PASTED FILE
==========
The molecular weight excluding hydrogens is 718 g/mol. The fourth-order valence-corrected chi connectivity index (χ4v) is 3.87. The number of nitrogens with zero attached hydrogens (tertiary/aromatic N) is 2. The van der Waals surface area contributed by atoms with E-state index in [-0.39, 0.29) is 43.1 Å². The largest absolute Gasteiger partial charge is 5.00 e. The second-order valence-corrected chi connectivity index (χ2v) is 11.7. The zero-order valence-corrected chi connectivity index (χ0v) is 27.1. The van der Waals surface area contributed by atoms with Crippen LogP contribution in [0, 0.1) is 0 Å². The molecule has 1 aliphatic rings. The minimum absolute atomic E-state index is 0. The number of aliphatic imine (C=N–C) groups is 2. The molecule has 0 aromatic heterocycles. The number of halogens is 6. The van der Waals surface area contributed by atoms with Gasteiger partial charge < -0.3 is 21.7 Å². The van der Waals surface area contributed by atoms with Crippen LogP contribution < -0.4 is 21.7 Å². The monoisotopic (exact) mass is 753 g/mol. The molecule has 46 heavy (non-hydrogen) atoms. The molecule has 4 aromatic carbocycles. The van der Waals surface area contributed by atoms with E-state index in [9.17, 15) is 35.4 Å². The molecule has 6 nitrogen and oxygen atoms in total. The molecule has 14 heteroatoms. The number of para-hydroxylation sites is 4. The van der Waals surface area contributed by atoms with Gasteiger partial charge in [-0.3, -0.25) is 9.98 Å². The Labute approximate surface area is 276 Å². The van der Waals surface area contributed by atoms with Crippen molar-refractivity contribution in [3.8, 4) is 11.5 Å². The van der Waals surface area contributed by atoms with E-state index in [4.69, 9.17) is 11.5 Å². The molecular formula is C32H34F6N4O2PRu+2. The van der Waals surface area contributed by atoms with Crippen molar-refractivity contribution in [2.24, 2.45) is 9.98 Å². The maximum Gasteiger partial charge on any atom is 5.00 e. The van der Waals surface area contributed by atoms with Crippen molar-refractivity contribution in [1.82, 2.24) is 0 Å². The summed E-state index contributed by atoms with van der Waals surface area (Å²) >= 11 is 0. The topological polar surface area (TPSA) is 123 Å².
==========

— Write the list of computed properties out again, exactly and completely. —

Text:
The molecular weight excluding hydrogens is 718 g/mol. The fourth-order valence-corrected chi connectivity index (χ4v) is 3.87. The number of nitrogens with zero attached hydrogens (tertiary/aromatic N) is 2. The van der Waals surface area contributed by atoms with E-state index in [-0.39, 0.29) is 43.1 Å². The largest absolute Gasteiger partial charge is 5.00 e. The second-order valence-corrected chi connectivity index (χ2v) is 11.7. The zero-order valence-corrected chi connectivity index (χ0v) is 27.1. The van der Waals surface area contributed by atoms with Crippen LogP contribution in [0, 0.1) is 0 Å². The molecule has 1 aliphatic rings. The minimum absolute atomic E-state index is 0. The number of aliphatic imine (C=N–C) groups is 2. The molecule has 0 aromatic heterocycles. The number of halogens is 6. The van der Waals surface area contributed by atoms with Gasteiger partial charge < -0.3 is 21.7 Å². The van der Waals surface area contributed by atoms with Crippen LogP contribution < -0.4 is 21.7 Å². The monoisotopic (exact) mass is 753 g/mol. The molecule has 46 heavy (non-hydrogen) atoms. The molecule has 4 aromatic carbocycles. The van der Waals surface area contributed by atoms with E-state index in [9.17, 15) is 35.4 Å². The molecule has 6 nitrogen and oxygen atoms in total. The molecule has 14 heteroatoms. The number of para-hydroxylation sites is 4. The van der Waals surface area contributed by atoms with Gasteiger partial charge in [-0.3, -0.25) is 9.98 Å². The Labute approximate surface area is 276 Å². The van der Waals surface area contributed by atoms with Crippen molar-refractivity contribution in [3.8, 4) is 11.5 Å². The van der Waals surface area contributed by atoms with E-state index in [4.69, 9.17) is 11.5 Å². The molecular formula is C32H34F6N4O2PRu+2. The van der Waals surface area contributed by atoms with Crippen molar-refractivity contribution in [2.24, 2.45) is 9.98 Å². The maximum Gasteiger partial charge on any atom is 5.00 e. The van der Waals surface area contributed by atoms with Crippen molar-refractivity contribution in [1.82, 2.24) is 0 Å². The summed E-state index contributed by atoms with van der Waals surface area (Å²) >= 11 is 0. The topological polar surface area (TPSA) is 123 Å².